The legislation will be introduced in the Finance Bill 2009 to extend land remediation relief to cover expenditure incurred in remedying long-term derelict land, and on expenditure incurred in dealing with Japanese knotweed.
Chancellor Alistair Darling said: "Following the announcement in Budget 2008, draft legislation to extend land remediation relief to expenditure on long-term derelict land has been published for comment by stakeholders.
"This legislation will also include a number of changes to give companies greater certainty about what categories of expenditure qualify for relief for the remediation of land contaminated by previous industrial activity. In particular, the costs of eradicating Japanese knotweed."
Knotweed removal specialist TCM director Alison Downer welcomed the announcement: "We are pleased to see that ... Japanese knotweed eradication will qualify for relief. (Derelict) land is often infested with Japanese knotweed as a result of fly-tipping and it's good to see that the Government wants to encourage the clearance of these areas in a sustainable and responsible manner.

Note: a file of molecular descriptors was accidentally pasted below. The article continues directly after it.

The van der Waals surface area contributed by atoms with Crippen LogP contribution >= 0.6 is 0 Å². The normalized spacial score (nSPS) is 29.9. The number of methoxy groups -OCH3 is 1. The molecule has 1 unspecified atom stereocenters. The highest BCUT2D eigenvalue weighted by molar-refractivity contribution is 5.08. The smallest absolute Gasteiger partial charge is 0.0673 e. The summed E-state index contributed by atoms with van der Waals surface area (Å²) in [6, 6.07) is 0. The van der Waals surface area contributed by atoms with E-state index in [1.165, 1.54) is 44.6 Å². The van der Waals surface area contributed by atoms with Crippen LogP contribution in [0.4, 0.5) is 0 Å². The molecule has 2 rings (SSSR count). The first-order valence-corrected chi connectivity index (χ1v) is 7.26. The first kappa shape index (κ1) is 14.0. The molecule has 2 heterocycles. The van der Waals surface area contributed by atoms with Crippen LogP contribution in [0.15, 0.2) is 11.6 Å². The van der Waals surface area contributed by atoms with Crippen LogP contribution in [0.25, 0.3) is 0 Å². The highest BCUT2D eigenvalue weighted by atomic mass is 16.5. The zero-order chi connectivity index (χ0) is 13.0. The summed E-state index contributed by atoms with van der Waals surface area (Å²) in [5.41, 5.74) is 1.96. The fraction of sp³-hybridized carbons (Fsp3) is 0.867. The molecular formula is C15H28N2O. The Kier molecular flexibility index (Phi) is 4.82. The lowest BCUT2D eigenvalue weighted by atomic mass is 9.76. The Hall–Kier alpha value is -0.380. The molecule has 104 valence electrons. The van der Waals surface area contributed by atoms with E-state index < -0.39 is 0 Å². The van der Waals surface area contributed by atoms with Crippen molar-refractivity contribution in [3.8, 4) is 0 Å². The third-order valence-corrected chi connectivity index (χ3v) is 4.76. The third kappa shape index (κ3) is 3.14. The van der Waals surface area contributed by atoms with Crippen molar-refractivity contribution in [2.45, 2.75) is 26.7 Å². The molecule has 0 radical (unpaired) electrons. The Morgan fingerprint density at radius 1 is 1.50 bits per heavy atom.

"This new initiative is particularly timely as it coincides with the abolishment of landfill tax exemption on 1 December, so that for land development in the future, the emphasis must be as much as possible on sustainable, in-situ solutions."
TCM is now treating knotweed wholly on site in places such as Cambourne, Cornwall, where it is soil-screening 7ha of land for Cornwall County Council to separate rhizomes from soil and incinerating on site, which cuts a massive amount of landfill.
Cornwall County Council vegetation adviser James McFarlane said: "Forward planning is the main thing when it comes to dealing with Japanese knotweed. The earlier you deal with it, the more economical it is. If this encourages people to deal with it on site then that's good."
- Writtle College's £100,000 Department of Trade & Industry research grant to fund a knowledge transfer project with TCM to im-prove eradication techniques has reached the halfway point.
Project leader Dr Pascaline Le Lay said a viability test for the rhizomes to assess effectiveness of eradiction and open a new market of consultancy for the company is now ready and patent-pending, adding: "The main source of propagation of Japanese knotweed is still related to human activity. This could be stopped by a proper education on the plant to both the public and some sectors of industry."